Thursday, June 11, 2009

Poor people shouldn't have pets?

The hard hitting financial crisis is having it's effects on my friends and neighbors. My girlfriend has her finger solidly on the pulse of society, even though she neither reads newspapers nor watches television. She's on welfare and has foodstamps to get by.

A few months ago her cat's contacted cat disease, a horrid sickness that is mostly preventable by vaccination. Under normal conditions she would have had them all vaccinated, but since she had four kittens and another pregnant cat she could not afford to have them all done...
One of the older tomcats got sick and had to go to the vet's. He was committed and it cost something like 120 euro's to cure him. That was pretty much all her reserves for calamities and it wiped her out financially. They told her that they needed to do 55 euro's worth of testing to see what ailed him and she couldn't afford that. So she took him back home, not knowing what he had. There was a suspicion that it was cat's disease and well, we kept him seperate from the rest of the cats and hoped for the best.

For three weeks we hand fed the kittens, trying to help them survive this disease. It's a viral infection of the intestinal tract, the vet said, the main thing is to keep them hydrated and feed them to keep their intestines working. Subcutaneous injections, feeding them from a syringe and cleaning them regularly became our routine for three weeks. The end of the story is that five of the eight young kittens survived. A miracle according to the people in the animal shelter, because most often during an outbreak all the kittens die, as well as quite a few adults.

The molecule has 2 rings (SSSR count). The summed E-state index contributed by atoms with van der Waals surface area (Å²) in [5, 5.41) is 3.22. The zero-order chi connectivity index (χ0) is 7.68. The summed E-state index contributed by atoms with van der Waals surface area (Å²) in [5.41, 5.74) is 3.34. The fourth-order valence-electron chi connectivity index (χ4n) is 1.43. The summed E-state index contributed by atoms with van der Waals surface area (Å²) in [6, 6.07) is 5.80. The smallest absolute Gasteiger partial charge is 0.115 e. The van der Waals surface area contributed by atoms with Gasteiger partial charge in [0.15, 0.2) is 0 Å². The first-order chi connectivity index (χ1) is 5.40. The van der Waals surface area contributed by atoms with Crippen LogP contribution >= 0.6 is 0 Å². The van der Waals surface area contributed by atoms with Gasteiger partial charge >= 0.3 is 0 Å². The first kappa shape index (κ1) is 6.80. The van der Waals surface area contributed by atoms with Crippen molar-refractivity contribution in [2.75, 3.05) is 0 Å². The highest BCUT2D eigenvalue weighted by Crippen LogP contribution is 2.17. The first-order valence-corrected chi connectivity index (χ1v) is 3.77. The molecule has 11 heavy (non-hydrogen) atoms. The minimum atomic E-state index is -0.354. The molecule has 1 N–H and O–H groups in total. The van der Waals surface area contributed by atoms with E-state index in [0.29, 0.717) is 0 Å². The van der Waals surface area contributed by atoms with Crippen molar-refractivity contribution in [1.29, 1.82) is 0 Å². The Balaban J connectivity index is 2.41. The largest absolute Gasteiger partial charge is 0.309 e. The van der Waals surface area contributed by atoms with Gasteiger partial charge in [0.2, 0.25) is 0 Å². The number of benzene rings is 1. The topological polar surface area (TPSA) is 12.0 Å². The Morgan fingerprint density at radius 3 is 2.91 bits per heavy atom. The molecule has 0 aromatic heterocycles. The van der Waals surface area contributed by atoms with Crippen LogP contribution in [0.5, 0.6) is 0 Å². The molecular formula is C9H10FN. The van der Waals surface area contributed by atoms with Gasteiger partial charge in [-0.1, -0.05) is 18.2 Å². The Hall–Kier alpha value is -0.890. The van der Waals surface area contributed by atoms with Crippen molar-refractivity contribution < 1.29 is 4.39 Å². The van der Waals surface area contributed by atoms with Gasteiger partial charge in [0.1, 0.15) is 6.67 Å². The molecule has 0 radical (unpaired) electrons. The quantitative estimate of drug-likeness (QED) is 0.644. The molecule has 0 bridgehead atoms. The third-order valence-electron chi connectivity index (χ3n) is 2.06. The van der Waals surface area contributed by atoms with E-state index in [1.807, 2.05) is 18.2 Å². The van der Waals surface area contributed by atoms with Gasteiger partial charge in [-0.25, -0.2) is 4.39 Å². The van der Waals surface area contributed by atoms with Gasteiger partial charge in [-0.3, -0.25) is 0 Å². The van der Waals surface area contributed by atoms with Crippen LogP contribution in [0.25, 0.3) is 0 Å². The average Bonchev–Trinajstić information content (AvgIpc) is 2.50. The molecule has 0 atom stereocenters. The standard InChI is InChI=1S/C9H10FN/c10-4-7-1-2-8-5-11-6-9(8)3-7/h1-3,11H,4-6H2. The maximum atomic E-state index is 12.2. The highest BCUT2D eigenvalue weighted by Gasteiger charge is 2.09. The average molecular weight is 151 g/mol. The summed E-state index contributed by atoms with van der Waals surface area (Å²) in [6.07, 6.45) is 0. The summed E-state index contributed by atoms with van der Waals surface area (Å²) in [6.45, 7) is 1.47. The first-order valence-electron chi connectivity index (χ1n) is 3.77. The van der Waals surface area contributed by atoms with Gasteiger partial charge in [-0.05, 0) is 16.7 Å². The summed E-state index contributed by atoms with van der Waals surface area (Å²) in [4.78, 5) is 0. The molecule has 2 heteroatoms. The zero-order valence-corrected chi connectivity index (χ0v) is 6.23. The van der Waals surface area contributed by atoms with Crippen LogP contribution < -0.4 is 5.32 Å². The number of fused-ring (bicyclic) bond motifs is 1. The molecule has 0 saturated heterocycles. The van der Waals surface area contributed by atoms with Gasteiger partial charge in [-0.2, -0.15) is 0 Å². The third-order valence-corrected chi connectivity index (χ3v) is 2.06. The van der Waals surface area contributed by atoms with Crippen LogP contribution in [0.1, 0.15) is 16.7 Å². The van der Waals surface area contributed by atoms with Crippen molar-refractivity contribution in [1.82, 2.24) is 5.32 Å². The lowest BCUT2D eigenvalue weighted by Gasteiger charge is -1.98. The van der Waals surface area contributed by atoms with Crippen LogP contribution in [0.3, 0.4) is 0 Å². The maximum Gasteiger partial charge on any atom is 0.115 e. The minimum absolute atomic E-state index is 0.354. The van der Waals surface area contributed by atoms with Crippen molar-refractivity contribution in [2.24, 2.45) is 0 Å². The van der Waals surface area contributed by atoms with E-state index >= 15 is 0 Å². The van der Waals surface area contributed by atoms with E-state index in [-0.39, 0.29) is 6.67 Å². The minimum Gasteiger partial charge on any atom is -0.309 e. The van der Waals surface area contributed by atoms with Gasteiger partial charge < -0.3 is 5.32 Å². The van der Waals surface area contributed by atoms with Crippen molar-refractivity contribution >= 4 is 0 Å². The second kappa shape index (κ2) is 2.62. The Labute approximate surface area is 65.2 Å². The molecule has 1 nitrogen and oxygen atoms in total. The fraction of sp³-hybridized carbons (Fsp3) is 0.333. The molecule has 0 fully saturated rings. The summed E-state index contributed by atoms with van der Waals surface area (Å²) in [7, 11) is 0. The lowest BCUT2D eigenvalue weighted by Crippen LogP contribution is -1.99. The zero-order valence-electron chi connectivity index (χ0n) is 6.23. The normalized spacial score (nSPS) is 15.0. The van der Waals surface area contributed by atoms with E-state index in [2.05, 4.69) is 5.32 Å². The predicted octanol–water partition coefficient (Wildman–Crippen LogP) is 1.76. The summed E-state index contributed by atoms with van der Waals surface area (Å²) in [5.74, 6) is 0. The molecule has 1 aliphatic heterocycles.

The local veterinarian said: "We rarely see cat's disease anymore, these days"

The local animal shelter said: "We see this kind of thing all the time, especially in these poor neighborhoods"

The difference is clear: the vet doesn't see these animals simply because the people who can't afford to vaccinate their animals can't afford to go to the veterinarians when they get sick either. My girlfriend had quite a few people who helped out to care for her cats. Unfortunately among the poor this is an extraordinary set of circumstances. Keeping up with social contacts can be difficult to do if you can never offer a round of drinks, never invite people to go to the movies... before you know it you don't see your friends anymore because you're afraid to impose.

A sign of the times: the animal shelters are filled with animals and summer vacations haven't even started yet. People who are on the bottom rung of the societal ladder simply can't afford to feed their pets, much less vaccinate them. My girlfriend's included a call to action on a sweepstakes for social projects and the ensueing discussion on the website from Trouw (in Dutch) the point was made that pet's are a luxury item.

"Poor people shouldn't have Pet's!" This seems such a heartless point of view that it makes me wonder. These are pet's that have often been with the family (and have become part of the family) for years. My own cat has been with me longer than any partner I've ever had. Even when I didn't have any money, the first thing I'd buy from what little I made I'd buy cat-food. My cat never went without, even when at times I did have to skip a meal.

We get to choose what kind of world we want to create with each other. We get to choose wheter we want our children to grow up with the knowledge that they are cared for and loved, no matter what. We set the tone by what we are willing to do to our animals. I hope my girlfriends project succeeds and results in a massive movement to have the pet's of the poor vaccinated in all of Holland. I'm rooting for her and all the cute little kittens and puppies!

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